Quite some time ago, we made a few changes to how yoast.com is run as a shop and how it’s hosted. In that process, we accidentally removed our
robots.txt file and caused a so-called spider trap to open. In this post, I’ll show you what a spider trap is, why it’s problematic and how you can find and fix them.
What is a spider trap?
A spider trap is when you create a system that creates unlimited URLs. So Google can spider a page and find 20 new URLs on it. If it then spiders those 20 URLs, it finds 20 * 20 new URLs. If it then spiders those 400 URLs, it finds 400 * 20 = 8,000 new URLs. This escalates quickly, as you can see. If each and every one of these URLs was unique and wonderful, this would not be a problem, but usually, they’re not. So, this causes a massive duplicate content problem.
A spider trap is bad for your SEO because every time Google crawls (or “spiders”) a page in your trap, it’s not crawling actual content on your site. Your new, high quality, super-valuable content might get indexed later, or not at all, because Google is spending its precious time in your trap. And the content it is crawling is deemed as duplicate and lessens how Google sees your site overall. This is why solving spider traps is important for SEO, and especially if you’re thinking about crawl budget optimization.
What do spider traps look like?
Our spider was one of a very particular type. We have a tool here on yoast.com called Yoast Suggest. It helps you mine Google Suggest for keyword ideas. When you enter a word into it, it returns the suggestions Google gives when you type that word into Google. The problem is: Google, when given a search box, will start throwing random words into it. And the results then have links for more results. And Google was thus trapping itself.
You might think that this is a nice story and spider traps never happen in real life. Unfortunately, they do. Faceted navigation on webshops often creates hundreds of thousands of combinations of URL parameters. Every new combination of facets (and thus URL parameters) is a new URL. So faceted navigation done poorly very often results in trapping the spider.
Another common cause of spider traps is when a site has date pages. If you can go back one day, to get a new date, and then back, and back, and back, you get a lot of pages. In my time as a consultant for the Guardian, we found Google spidering a date in the year 1670. It had gone back through our online archives, which went back almost 20 years at that point, to find nothing for more than 300 years…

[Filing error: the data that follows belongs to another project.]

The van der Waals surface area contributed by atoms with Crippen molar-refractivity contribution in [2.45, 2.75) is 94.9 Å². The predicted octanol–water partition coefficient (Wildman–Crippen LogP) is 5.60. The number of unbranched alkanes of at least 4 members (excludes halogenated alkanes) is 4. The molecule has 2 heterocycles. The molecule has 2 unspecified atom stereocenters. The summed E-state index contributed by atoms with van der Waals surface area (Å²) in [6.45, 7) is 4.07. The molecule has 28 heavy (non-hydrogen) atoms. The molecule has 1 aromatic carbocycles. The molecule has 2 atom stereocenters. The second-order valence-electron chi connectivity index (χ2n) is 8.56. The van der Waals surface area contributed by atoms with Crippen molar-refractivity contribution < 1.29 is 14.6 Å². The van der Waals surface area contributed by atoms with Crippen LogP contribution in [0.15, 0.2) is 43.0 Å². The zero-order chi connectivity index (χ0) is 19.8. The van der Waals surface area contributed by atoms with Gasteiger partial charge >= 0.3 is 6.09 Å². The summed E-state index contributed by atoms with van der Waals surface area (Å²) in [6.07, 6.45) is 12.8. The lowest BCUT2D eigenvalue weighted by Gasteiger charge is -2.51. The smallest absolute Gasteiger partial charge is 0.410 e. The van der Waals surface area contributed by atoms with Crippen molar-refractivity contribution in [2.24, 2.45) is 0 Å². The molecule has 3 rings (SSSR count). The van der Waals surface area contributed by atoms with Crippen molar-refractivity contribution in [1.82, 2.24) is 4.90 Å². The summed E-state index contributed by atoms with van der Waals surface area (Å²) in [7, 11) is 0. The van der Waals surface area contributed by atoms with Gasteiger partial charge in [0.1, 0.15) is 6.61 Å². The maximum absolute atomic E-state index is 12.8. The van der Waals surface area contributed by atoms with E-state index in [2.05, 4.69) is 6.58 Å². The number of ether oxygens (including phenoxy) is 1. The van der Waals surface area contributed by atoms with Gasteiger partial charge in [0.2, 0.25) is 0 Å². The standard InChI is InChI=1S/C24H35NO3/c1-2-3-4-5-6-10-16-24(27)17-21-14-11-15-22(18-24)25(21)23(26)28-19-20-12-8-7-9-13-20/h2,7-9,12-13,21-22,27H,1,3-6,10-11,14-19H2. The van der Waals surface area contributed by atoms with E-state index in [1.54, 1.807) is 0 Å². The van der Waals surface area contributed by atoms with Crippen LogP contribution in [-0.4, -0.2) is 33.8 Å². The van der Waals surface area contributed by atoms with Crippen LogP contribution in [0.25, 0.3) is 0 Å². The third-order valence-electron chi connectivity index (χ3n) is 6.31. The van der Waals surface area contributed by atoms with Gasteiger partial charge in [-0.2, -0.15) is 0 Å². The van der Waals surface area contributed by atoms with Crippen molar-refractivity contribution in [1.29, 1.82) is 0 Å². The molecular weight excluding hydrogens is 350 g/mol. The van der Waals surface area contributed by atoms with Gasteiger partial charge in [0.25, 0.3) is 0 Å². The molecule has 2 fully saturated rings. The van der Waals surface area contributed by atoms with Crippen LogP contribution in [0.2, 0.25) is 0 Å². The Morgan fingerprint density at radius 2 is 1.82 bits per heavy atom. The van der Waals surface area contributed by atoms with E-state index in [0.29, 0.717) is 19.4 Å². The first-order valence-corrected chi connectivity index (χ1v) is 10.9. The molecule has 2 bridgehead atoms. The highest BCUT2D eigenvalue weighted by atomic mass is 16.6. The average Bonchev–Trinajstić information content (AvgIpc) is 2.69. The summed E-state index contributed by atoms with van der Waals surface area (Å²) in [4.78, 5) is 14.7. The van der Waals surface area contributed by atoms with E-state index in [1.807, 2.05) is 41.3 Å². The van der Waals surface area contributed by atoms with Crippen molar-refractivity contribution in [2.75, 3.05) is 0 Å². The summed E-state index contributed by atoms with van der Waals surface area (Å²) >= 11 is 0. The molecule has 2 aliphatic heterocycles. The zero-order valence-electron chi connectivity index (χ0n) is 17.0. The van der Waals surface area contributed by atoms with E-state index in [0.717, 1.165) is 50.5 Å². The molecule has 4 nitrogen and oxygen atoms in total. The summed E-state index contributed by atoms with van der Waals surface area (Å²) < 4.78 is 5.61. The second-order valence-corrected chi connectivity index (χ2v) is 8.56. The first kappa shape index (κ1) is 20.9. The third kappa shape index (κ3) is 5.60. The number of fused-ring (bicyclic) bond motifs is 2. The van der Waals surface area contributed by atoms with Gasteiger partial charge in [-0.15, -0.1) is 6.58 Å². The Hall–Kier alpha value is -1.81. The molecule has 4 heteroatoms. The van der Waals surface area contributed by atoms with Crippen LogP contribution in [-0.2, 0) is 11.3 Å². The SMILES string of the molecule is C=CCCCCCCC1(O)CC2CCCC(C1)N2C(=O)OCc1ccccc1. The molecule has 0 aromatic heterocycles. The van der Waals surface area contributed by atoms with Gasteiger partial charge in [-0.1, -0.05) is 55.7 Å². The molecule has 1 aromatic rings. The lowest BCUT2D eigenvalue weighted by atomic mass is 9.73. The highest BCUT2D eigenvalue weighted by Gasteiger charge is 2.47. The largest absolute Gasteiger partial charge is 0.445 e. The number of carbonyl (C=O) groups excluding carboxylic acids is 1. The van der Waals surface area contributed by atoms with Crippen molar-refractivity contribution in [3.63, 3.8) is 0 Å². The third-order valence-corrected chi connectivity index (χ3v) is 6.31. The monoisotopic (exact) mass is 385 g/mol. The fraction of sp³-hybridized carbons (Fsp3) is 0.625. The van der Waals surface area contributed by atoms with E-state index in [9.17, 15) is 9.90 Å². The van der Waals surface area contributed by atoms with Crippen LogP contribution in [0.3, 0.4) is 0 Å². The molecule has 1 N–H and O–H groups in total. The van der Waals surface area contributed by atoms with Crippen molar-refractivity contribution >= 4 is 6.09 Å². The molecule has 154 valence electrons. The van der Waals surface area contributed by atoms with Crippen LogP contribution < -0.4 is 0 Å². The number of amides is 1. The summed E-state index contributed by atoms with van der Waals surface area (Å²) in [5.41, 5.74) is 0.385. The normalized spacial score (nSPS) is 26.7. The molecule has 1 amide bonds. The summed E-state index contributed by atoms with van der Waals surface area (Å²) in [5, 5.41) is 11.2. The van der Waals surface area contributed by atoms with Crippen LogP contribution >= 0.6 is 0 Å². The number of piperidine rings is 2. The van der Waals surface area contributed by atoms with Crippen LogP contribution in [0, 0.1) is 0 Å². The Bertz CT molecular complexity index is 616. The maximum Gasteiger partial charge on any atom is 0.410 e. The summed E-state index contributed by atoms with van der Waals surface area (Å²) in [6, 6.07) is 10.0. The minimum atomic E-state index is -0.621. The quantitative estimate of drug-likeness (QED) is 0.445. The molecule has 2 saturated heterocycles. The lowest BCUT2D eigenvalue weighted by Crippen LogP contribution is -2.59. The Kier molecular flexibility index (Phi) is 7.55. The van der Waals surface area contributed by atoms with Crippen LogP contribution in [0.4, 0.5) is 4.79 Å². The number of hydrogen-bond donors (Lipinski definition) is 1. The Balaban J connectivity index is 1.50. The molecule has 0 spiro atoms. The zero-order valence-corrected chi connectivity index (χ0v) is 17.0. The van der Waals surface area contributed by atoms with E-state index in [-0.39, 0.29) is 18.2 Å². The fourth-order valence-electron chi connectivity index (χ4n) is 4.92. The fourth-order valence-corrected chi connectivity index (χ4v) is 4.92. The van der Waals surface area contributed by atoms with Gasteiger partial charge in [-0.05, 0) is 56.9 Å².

How to recognize a spider trap
The easiest way to recognize a spider trap is by looking at your access logs. These logs contain a line for every visit to your site. Now as you can imagine, on larger sites your access logs get big very quickly. Here at Yoast, we use a so-called ELK-stack to monitor our website’s logs, but I’ve personally also used an SEO log file analyzer by Screaming Frog to do this.
What you’re looking to do is look at only Googlebot‘s visits, and then start looking for patterns. In most cases, they’ll jump straight at you. It’s not uncommon for spider traps to take up 20-30% or even larger chunks of all the crawls. If you can’t find them immediately, start grouping crawls, looking for patterns within URLs. You can start from the beginning of the URL, provided you have clean URLs. If your URLs are slightly more cumbersome, you’ll have to create groups manually.
An ELK stack makes this very easy because you can search and segment quickly:
How do you solve a spider trap?
Solving a spider trap can be a tricky thing. In our case, we don’t want /suggest/ to be indexed at all, so we just blocked it entirely with
robots.txt. In other cases, you cannot do that as easily. For faceted navigation, you have to think long and hard about which facets you’d like Google to crawl and index.
In general, there are three types of solutions:
- Block (a section of) the URLs with
noindex,followon specific subsets of links and pages and use
- Fix the trap by no longer generating endless amounts of URLs.
In the case of the Guardian, we could simply prevent linking to dates where we had no articles. In the case of Yoast.com’s suggest tool, we simply blocked the URL in
robots.txt. If you’re working with faceted search, the solution is, usually and unfortunately, not that simple. The best first step to take is to use a form of faceted search that doesn’t create crawlable URLs all the time. Checkboxes are better than straight links, in that regard.
In all, finding and closing a spider trap is one of the more rewarding things an SEO can do to a website. It’s good fun, but can certainly also be hard. If you have fun examples of spider traps, please do share them in the comments!
Read more: Robots.txt: the ultimate guide »